Grey Issues with Digital Printing

Author: Jim Cunliffe
Published: 18/06/2013

This page shows how to convert a transparent black (which will print as just black dots) into a transparent full colour black, which consists on dot of all four process colours, CMYK.

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Getting Round The Grey Issue

When you view grey on a computer screen, it's just a colour, as you might see red, green, blue... it's a solid colour. This totally changes when colours are printed onto paper. All colours are made up from small dots of the four primary print colours, CMYK (cyan, magenta, yellow and black). These dots give the illusion of colour from a distance.

When grey is printed within a full colour document on a printing press, the grey is a shade of black. For a press to represent grey in print, it prints small dots of black, so from a distance, it gives the illusion of being grey. Have a close look at a black and white photo in a newspaper - perfect example, look closely and you will see the dots.

Litho printing can be more forgiving than digital, the dots used to represent grey are smaller and closer together. On a digital press, these dots are larger. Particularly when printed on, for instance, a business card, we tend to look at the text more closely, and notice these dots of black, rather then seeing it as a grey solid.

The process described below is an easy way to make a grey look more natural than just dots of black.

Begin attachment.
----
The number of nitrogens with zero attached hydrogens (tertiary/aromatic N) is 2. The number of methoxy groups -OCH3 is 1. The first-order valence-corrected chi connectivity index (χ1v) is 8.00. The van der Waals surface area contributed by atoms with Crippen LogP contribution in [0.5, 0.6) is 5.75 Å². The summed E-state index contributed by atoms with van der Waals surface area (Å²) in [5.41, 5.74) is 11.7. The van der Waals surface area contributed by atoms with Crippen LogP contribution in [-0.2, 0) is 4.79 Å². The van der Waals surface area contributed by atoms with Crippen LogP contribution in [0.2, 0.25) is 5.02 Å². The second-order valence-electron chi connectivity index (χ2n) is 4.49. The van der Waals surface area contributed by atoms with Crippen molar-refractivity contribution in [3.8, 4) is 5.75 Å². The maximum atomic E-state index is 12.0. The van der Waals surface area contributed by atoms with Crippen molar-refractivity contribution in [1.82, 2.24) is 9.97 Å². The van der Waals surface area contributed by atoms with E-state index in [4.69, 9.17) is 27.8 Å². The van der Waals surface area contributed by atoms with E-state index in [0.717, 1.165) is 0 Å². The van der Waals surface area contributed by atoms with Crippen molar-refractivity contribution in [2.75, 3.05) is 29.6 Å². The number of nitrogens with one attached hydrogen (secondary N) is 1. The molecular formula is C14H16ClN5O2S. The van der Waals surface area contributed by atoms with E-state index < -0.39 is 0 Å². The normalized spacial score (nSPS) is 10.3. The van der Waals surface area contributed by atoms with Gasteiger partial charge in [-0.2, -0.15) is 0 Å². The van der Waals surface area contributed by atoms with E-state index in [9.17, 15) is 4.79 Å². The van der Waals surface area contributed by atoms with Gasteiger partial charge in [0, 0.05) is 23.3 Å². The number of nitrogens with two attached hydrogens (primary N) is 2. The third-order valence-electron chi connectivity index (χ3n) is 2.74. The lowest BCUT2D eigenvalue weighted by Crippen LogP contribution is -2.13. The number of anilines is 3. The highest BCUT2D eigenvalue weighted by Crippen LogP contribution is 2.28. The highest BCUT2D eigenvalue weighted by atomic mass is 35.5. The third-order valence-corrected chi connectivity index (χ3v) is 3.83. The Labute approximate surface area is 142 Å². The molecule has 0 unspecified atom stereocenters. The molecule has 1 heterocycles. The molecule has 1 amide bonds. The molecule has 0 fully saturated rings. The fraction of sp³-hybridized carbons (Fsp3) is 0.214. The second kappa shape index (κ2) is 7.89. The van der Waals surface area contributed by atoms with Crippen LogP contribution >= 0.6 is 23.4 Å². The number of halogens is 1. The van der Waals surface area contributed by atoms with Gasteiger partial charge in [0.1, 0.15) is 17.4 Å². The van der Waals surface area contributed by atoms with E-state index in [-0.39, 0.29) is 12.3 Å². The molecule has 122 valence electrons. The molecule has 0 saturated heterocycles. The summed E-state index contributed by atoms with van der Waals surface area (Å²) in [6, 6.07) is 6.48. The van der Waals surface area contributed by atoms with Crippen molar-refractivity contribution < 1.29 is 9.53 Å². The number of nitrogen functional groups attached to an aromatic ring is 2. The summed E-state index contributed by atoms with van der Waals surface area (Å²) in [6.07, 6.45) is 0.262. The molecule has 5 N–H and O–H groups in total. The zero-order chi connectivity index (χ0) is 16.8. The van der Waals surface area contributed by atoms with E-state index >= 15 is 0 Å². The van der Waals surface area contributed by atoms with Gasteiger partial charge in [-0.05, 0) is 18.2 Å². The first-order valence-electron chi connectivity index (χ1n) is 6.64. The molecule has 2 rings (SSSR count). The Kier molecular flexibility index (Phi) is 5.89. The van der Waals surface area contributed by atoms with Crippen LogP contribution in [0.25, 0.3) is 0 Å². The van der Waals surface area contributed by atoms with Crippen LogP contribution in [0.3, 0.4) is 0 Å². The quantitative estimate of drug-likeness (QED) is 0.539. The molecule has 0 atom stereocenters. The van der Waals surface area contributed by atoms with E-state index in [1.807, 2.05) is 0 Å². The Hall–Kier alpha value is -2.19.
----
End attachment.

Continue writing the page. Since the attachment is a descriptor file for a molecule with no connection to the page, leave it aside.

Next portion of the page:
Select the text that you wish to be grey (in this instance, we have used the 'FMG face'). Select it, then rather than 'colour pick' black, pick 'registration' (it looks like a target). Registration is 100% of all four CMYK colours. If printed at 100% this would give a very rich black (which because of the amount of ink, could give drying problems, and 'picking').

Once changed to 'registration', drop the percentage down to give you the required grey (some testing may be necessary, as this 'full colour grey' often prints darker than you'd expect).

When the % is set to the right level, it's important that this 'registration' is converted back to CMYK - you'll see, once done, the CMYK values will show at the same % as 'registration' did.

Thats it, job done. Remember this for the future - this is the best way to prepare grey text.

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Jim Cunliffe Head of Customer Love
Jim is a prolific networker, small business mentor and a supporter of anything 'community'. He is an ambassador for the National Apprenticeship Service (NAS/SFA) and Young Enterprise on the South Coast and loves to spend his time encouraging entrepreneurial spirit in everyone he meets.
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